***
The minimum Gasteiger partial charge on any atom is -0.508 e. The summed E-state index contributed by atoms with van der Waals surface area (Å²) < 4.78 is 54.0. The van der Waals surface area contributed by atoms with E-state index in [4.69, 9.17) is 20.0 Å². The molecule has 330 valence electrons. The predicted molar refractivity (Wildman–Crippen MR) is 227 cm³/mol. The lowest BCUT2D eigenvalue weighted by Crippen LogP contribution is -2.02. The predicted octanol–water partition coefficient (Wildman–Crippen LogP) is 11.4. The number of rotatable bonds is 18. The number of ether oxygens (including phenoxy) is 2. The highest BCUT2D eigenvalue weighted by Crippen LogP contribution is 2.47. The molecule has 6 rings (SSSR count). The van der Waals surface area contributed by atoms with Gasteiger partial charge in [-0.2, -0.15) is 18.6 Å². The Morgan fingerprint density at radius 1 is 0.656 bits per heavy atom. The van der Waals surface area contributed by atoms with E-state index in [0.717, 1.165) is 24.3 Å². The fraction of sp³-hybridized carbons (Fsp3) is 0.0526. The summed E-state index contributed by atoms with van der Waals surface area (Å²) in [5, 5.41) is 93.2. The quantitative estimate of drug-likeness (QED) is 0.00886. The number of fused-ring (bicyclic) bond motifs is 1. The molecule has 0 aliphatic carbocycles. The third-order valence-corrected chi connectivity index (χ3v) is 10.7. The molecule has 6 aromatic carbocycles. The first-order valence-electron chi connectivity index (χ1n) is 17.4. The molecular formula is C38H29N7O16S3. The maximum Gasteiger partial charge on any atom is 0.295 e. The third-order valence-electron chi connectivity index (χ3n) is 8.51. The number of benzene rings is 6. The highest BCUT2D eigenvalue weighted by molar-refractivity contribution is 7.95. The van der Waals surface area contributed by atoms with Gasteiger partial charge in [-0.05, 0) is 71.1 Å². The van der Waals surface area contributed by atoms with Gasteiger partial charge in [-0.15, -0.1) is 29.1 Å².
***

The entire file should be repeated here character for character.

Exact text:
The minimum Gasteiger partial charge on any atom is -0.508 e. The summed E-state index contributed by atoms with van der Waals surface area (Å²) < 4.78 is 54.0. The van der Waals surface area contributed by atoms with E-state index in [4.69, 9.17) is 20.0 Å². The molecule has 330 valence electrons. The predicted molar refractivity (Wildman–Crippen MR) is 227 cm³/mol. The lowest BCUT2D eigenvalue weighted by Crippen LogP contribution is -2.02. The predicted octanol–water partition coefficient (Wildman–Crippen LogP) is 11.4. The number of rotatable bonds is 18. The number of ether oxygens (including phenoxy) is 2. The highest BCUT2D eigenvalue weighted by Crippen LogP contribution is 2.47. The molecule has 6 rings (SSSR count). The van der Waals surface area contributed by atoms with Gasteiger partial charge in [-0.2, -0.15) is 18.6 Å². The Morgan fingerprint density at radius 1 is 0.656 bits per heavy atom. The van der Waals surface area contributed by atoms with E-state index in [0.717, 1.165) is 24.3 Å². The fraction of sp³-hybridized carbons (Fsp3) is 0.0526. The summed E-state index contributed by atoms with van der Waals surface area (Å²) in [5, 5.41) is 93.2. The quantitative estimate of drug-likeness (QED) is 0.00886. The number of fused-ring (bicyclic) bond motifs is 1. The molecule has 0 aliphatic carbocycles. The third-order valence-corrected chi connectivity index (χ3v) is 10.7. The molecule has 6 aromatic carbocycles. The first-order valence-electron chi connectivity index (χ1n) is 17.4. The molecular formula is C38H29N7O16S3. The maximum Gasteiger partial charge on any atom is 0.295 e. The third-order valence-electron chi connectivity index (χ3n) is 8.51. The number of benzene rings is 6. The highest BCUT2D eigenvalue weighted by molar-refractivity contribution is 7.95. The van der Waals surface area contributed by atoms with Gasteiger partial charge in [-0.05, 0) is 71.1 Å². The van der Waals surface area contributed by atoms with Gasteiger partial charge in [-0.15, -0.1) is 29.1 Å².